Eurozone inflation under target as stimulus debate looms
Inflation in the eurozone remained well below the European Central Bank's goal as policymakers prepare to discuss unwinding stimulus.
Consumer prices rose at an annual pace of 1.3pc in July, unchanged from the previous month, Eurostat reported yesterday. Core inflation, the measure that strips out volatile components such as food and energy, accelerated to 1.2pc, the highest in three months. While the report confirms ECB President Mario Draghi's prediction that inflation would remain near June levels in the coming months, it also reinforces his assessment that, despite the region's booming economy, there isn't yet a self-sustained trend.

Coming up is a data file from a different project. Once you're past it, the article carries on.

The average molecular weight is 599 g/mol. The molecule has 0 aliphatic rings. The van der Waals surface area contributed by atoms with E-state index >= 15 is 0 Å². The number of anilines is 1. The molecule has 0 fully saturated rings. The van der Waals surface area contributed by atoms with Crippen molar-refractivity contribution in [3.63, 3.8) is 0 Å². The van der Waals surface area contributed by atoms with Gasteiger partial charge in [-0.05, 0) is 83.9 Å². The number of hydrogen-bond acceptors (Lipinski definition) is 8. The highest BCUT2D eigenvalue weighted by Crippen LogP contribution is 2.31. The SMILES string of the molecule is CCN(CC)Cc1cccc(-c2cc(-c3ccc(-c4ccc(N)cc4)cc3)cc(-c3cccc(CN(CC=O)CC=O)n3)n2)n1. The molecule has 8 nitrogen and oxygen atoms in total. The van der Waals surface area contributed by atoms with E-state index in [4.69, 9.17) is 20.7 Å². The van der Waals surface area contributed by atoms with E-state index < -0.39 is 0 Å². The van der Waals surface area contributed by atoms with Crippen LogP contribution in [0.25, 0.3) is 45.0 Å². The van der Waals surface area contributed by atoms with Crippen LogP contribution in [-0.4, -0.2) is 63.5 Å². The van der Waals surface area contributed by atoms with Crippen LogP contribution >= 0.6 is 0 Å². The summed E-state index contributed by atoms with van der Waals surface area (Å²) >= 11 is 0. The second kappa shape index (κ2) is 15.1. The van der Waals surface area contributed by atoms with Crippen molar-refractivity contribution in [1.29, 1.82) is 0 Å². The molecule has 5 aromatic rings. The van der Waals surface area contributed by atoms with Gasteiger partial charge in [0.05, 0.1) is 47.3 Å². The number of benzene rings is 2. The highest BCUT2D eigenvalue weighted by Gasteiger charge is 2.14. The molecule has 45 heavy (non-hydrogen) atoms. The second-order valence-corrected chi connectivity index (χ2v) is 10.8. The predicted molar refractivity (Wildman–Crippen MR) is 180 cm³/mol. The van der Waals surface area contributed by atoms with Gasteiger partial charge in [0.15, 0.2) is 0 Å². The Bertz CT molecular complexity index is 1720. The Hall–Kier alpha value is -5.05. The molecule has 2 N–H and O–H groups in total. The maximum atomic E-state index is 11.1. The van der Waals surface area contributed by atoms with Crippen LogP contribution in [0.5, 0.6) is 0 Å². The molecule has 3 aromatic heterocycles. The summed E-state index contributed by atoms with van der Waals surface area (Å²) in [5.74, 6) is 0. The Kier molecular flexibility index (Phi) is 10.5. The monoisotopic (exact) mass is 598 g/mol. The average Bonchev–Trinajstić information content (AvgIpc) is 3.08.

Policymakers are gearing up for an autumn debate on future ECB policy. "They need to get a clear story for September or October to make the case of the exit and it's not going to be easy because core inflation and wages will probably roughly be where they are now," said Nick Kounis, an economist at ABN Amro in Amsterdam.
"They have to make the case for tapering and that will be based on growth giving them confidence that inflation is going to come back, and that's the story they will try to sell."
So far, Mr Draghi and his Governing Council discussion have steered away from a formal discussion about what will happen to the ECB's €2.3 trillion quantitative-easing programme after its scheduled end in December. While policymakers' guidance ties bond-buying to progress on the inflation front, the Italian has suggested that purchases could be pared without tightening the stance.
Officials will have ample time to ponder economic data and policy options ahead of their September 7 meeting, and probably even thereafter. (Bloomberg)